People aren’t just excited for Black Panther, which finally comes out on February 16, because it’s a big-budget Marvel film with Michael B. Jordan’s abs and Chadwick Boseman’s charm. From the moment the trailer surfaced late last year, people of color of all ages took note of the kings, queens, and warriors of Wakanda (a fictional East African nation) that look just like us, with rich brown skin and textured hair.
This major moment of beauty representation required painstaking detail from hair department head Camille Friend and makeup designer Joel Harlow, who were among the group of creatives on the Atlanta-based set who took direct inspiration from African tribes along with the original comic books. “It’s a very empowering film. I hope that aside from being very entertaining, there is a message here,” Harlow tells Refinery29. “I hope that message is received and embraced. Certainly, that was first and foremost, being respectful and honoring the heritage we were drawing from. We didn’t go down a path for our makeup looks simply because they looked interesting and cool. There’s the meaning behind all of it, and we were very conscious about making sure that came first.”
And with that meaning, there’s an intentional message: “Black is beautiful. It doesn’t matter to me what you do with your hair — if you wear it straight, or curly, or nappy, or a weave, or an Afro. We’re all beautiful,” Friend says. “In this movie, we have the greatest opportunity to showcase natural hair and showcase Africa. Africa has never been seen culturally like this.”
Of course, there’s hope for a Black Panther sequel, but the behind-the-scenes beauty team hopes that the film’s impact goes far beyond the Marvel universe. “We hope that this spurs more Black-generated movies, too,” she says. “I think Black Panther doing well economically at the box office shows that there is an audience for this type of movie. As people of color, if we support, we’ll hopefully see more movies like it.”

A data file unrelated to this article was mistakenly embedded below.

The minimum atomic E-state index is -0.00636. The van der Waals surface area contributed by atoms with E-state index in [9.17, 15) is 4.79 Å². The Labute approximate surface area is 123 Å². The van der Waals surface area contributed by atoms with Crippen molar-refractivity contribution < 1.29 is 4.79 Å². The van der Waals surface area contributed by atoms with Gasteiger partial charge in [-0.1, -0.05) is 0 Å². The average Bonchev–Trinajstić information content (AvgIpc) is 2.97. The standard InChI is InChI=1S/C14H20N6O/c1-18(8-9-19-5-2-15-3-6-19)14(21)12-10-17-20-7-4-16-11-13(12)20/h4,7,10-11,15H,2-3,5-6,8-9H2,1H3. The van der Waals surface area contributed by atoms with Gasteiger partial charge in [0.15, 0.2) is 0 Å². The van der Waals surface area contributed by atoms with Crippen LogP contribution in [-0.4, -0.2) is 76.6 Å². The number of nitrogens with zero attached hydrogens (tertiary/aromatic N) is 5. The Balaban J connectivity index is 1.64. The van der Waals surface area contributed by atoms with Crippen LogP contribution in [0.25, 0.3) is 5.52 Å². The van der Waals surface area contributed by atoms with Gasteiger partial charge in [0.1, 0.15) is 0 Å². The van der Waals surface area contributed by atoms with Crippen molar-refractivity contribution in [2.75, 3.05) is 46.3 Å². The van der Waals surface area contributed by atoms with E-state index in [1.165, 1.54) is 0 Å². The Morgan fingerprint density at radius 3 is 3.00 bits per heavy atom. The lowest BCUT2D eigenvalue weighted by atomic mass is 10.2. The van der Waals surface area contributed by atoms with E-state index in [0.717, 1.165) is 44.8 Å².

Ahead, get the spoiler-free details on Lupita Nyong’o’s “Wakanda knots,” Danai Gurira’s head tattoos, and much more.
7. On The African Inspiration
“We wanted to make sure we stayed true to the source material and used as many actual African tribal looks as possible,” Harlow says of the makeup looks. “We have five tribes in the film: Jabari, River, Border, Mining, and Merchant. Basically, what we had to do was figure out what those tribes would look like, and in return, figure out what those members would look like.
“We used inspiration, say, for River tribe, who wear lip plates from an actual tribe called the Mursi (of Ethiopia). For the scarification looks seen within the Border tribe, we used inspiration again from the Mursi, as well as the Bumi (of Ethiopia). A lot of real tribes factored into the various facial markings and body paintings for our five, including the Himba (of Namibia), the Maasai (of Kenya), and the Nuba (of Sudan). It was important that we distinguished them at a glance, so you’d know who everyone was, even though Wakanda is modernized. We still wanted to create looks that you could trace back.”